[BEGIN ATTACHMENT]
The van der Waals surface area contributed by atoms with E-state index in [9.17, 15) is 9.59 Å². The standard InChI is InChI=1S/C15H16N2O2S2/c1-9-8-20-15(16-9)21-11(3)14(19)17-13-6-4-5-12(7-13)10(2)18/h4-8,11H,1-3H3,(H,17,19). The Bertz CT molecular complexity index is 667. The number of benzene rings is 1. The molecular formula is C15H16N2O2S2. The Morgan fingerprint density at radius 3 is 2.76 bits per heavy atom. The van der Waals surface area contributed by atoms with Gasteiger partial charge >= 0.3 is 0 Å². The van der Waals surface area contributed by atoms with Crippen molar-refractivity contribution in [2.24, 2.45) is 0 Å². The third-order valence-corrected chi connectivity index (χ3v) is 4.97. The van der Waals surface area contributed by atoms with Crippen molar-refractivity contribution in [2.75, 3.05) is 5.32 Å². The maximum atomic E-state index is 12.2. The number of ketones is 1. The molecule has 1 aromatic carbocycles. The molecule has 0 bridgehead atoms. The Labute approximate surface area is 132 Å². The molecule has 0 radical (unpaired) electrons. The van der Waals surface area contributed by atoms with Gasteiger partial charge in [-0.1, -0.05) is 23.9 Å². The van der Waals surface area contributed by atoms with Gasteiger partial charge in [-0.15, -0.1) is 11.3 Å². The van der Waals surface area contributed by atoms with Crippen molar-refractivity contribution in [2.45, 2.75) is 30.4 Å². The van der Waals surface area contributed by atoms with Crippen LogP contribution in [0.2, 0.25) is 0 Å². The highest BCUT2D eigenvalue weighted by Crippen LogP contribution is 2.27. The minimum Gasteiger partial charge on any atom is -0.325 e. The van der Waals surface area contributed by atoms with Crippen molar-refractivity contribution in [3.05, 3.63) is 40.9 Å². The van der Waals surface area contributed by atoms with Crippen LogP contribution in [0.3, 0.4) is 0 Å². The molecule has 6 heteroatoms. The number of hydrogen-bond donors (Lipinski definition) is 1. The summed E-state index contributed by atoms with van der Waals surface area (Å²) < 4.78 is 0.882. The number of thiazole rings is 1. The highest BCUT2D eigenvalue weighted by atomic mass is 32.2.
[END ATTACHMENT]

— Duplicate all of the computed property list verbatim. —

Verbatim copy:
The van der Waals surface area contributed by atoms with E-state index in [9.17, 15) is 9.59 Å². The standard InChI is InChI=1S/C15H16N2O2S2/c1-9-8-20-15(16-9)21-11(3)14(19)17-13-6-4-5-12(7-13)10(2)18/h4-8,11H,1-3H3,(H,17,19). The Bertz CT molecular complexity index is 667. The number of benzene rings is 1. The molecular formula is C15H16N2O2S2. The Morgan fingerprint density at radius 3 is 2.76 bits per heavy atom. The van der Waals surface area contributed by atoms with Gasteiger partial charge >= 0.3 is 0 Å². The van der Waals surface area contributed by atoms with Crippen molar-refractivity contribution in [2.24, 2.45) is 0 Å². The third-order valence-corrected chi connectivity index (χ3v) is 4.97. The van der Waals surface area contributed by atoms with Crippen molar-refractivity contribution in [2.75, 3.05) is 5.32 Å². The maximum atomic E-state index is 12.2. The number of ketones is 1. The molecule has 1 aromatic carbocycles. The molecule has 0 bridgehead atoms. The Labute approximate surface area is 132 Å². The molecule has 0 radical (unpaired) electrons. The van der Waals surface area contributed by atoms with Gasteiger partial charge in [-0.1, -0.05) is 23.9 Å². The van der Waals surface area contributed by atoms with Gasteiger partial charge in [-0.15, -0.1) is 11.3 Å². The van der Waals surface area contributed by atoms with Crippen molar-refractivity contribution in [2.45, 2.75) is 30.4 Å². The van der Waals surface area contributed by atoms with Crippen LogP contribution in [0.2, 0.25) is 0 Å². The highest BCUT2D eigenvalue weighted by Crippen LogP contribution is 2.27. The minimum Gasteiger partial charge on any atom is -0.325 e. The van der Waals surface area contributed by atoms with Crippen molar-refractivity contribution in [3.05, 3.63) is 40.9 Å². The van der Waals surface area contributed by atoms with Crippen LogP contribution in [0.3, 0.4) is 0 Å². The molecule has 6 heteroatoms. The number of hydrogen-bond donors (Lipinski definition) is 1. The summed E-state index contributed by atoms with van der Waals surface area (Å²) < 4.78 is 0.882. The number of thiazole rings is 1. The highest BCUT2D eigenvalue weighted by atomic mass is 32.2.